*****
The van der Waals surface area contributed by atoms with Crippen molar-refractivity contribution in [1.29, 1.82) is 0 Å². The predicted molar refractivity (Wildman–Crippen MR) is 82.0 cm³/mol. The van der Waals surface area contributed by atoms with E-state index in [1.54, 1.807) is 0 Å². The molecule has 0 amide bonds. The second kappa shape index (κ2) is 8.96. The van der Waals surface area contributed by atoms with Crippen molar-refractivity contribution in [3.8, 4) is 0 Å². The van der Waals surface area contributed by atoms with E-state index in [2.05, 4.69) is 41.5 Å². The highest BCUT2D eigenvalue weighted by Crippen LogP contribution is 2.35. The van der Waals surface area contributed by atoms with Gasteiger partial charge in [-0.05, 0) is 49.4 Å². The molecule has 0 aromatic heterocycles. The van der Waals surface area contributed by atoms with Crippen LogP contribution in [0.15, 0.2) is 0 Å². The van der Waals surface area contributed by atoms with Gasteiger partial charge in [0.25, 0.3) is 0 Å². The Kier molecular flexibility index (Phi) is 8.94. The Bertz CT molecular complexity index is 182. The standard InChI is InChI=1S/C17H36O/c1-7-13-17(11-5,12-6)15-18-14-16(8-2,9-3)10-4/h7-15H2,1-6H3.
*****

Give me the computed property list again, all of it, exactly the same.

The van der Waals surface area contributed by atoms with Crippen molar-refractivity contribution in [1.29, 1.82) is 0 Å². The predicted molar refractivity (Wildman–Crippen MR) is 82.0 cm³/mol. The van der Waals surface area contributed by atoms with E-state index in [1.54, 1.807) is 0 Å². The molecule has 0 amide bonds. The second kappa shape index (κ2) is 8.96. The van der Waals surface area contributed by atoms with Crippen molar-refractivity contribution in [3.8, 4) is 0 Å². The van der Waals surface area contributed by atoms with E-state index in [2.05, 4.69) is 41.5 Å². The highest BCUT2D eigenvalue weighted by Crippen LogP contribution is 2.35. The van der Waals surface area contributed by atoms with Gasteiger partial charge in [-0.05, 0) is 49.4 Å². The molecule has 0 aromatic heterocycles. The van der Waals surface area contributed by atoms with Crippen LogP contribution in [0.15, 0.2) is 0 Å². The van der Waals surface area contributed by atoms with Gasteiger partial charge in [0.25, 0.3) is 0 Å². The Kier molecular flexibility index (Phi) is 8.94. The Bertz CT molecular complexity index is 182. The standard InChI is InChI=1S/C17H36O/c1-7-13-17(11-5,12-6)15-18-14-16(8-2,9-3)10-4/h7-15H2,1-6H3.